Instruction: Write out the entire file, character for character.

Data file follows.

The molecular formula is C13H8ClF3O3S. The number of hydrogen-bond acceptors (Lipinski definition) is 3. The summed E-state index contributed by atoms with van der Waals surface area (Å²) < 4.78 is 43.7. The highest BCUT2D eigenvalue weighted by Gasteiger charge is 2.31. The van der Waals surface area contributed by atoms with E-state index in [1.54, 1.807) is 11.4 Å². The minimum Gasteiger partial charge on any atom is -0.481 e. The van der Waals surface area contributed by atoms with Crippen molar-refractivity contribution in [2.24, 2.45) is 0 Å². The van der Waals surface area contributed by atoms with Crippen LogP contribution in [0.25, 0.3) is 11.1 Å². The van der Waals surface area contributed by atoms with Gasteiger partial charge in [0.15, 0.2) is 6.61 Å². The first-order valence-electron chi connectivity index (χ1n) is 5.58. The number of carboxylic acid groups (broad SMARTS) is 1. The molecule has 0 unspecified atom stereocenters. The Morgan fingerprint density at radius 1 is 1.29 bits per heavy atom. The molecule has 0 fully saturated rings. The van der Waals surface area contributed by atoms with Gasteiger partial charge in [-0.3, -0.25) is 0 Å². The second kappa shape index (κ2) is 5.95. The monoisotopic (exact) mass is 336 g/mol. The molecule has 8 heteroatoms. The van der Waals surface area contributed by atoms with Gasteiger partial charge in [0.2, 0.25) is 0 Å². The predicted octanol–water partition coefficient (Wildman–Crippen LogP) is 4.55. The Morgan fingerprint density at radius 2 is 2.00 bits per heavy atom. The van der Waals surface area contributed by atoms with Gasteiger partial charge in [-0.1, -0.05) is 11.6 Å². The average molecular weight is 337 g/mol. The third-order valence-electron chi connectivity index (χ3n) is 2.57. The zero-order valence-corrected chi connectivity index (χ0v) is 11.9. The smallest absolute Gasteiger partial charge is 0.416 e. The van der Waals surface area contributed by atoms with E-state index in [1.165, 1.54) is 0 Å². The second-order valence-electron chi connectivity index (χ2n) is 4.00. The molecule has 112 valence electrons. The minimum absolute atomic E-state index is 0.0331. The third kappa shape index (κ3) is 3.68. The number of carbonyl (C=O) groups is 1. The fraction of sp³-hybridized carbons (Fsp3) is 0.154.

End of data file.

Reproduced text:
The molecular formula is C13H8ClF3O3S. The number of hydrogen-bond acceptors (Lipinski definition) is 3. The summed E-state index contributed by atoms with van der Waals surface area (Å²) < 4.78 is 43.7. The highest BCUT2D eigenvalue weighted by Gasteiger charge is 2.31. The van der Waals surface area contributed by atoms with E-state index in [1.54, 1.807) is 11.4 Å². The minimum Gasteiger partial charge on any atom is -0.481 e. The van der Waals surface area contributed by atoms with Crippen molar-refractivity contribution in [2.24, 2.45) is 0 Å². The van der Waals surface area contributed by atoms with Crippen LogP contribution in [0.25, 0.3) is 11.1 Å². The van der Waals surface area contributed by atoms with Gasteiger partial charge in [0.15, 0.2) is 6.61 Å². The first-order valence-electron chi connectivity index (χ1n) is 5.58. The number of carboxylic acid groups (broad SMARTS) is 1. The molecule has 0 unspecified atom stereocenters. The Morgan fingerprint density at radius 1 is 1.29 bits per heavy atom. The molecule has 0 fully saturated rings. The van der Waals surface area contributed by atoms with Gasteiger partial charge in [-0.3, -0.25) is 0 Å². The second kappa shape index (κ2) is 5.95. The monoisotopic (exact) mass is 336 g/mol. The molecule has 8 heteroatoms. The van der Waals surface area contributed by atoms with Gasteiger partial charge in [0.2, 0.25) is 0 Å². The predicted octanol–water partition coefficient (Wildman–Crippen LogP) is 4.55. The Morgan fingerprint density at radius 2 is 2.00 bits per heavy atom. The van der Waals surface area contributed by atoms with Gasteiger partial charge in [-0.1, -0.05) is 11.6 Å². The average molecular weight is 337 g/mol. The third-order valence-electron chi connectivity index (χ3n) is 2.57. The zero-order valence-corrected chi connectivity index (χ0v) is 11.9. The smallest absolute Gasteiger partial charge is 0.416 e. The van der Waals surface area contributed by atoms with E-state index in [1.165, 1.54) is 0 Å². The second-order valence-electron chi connectivity index (χ2n) is 4.00. The molecule has 112 valence electrons. The minimum absolute atomic E-state index is 0.0331. The third kappa shape index (κ3) is 3.68. The number of carbonyl (C=O) groups is 1. The fraction of sp³-hybridized carbons (Fsp3) is 0.154.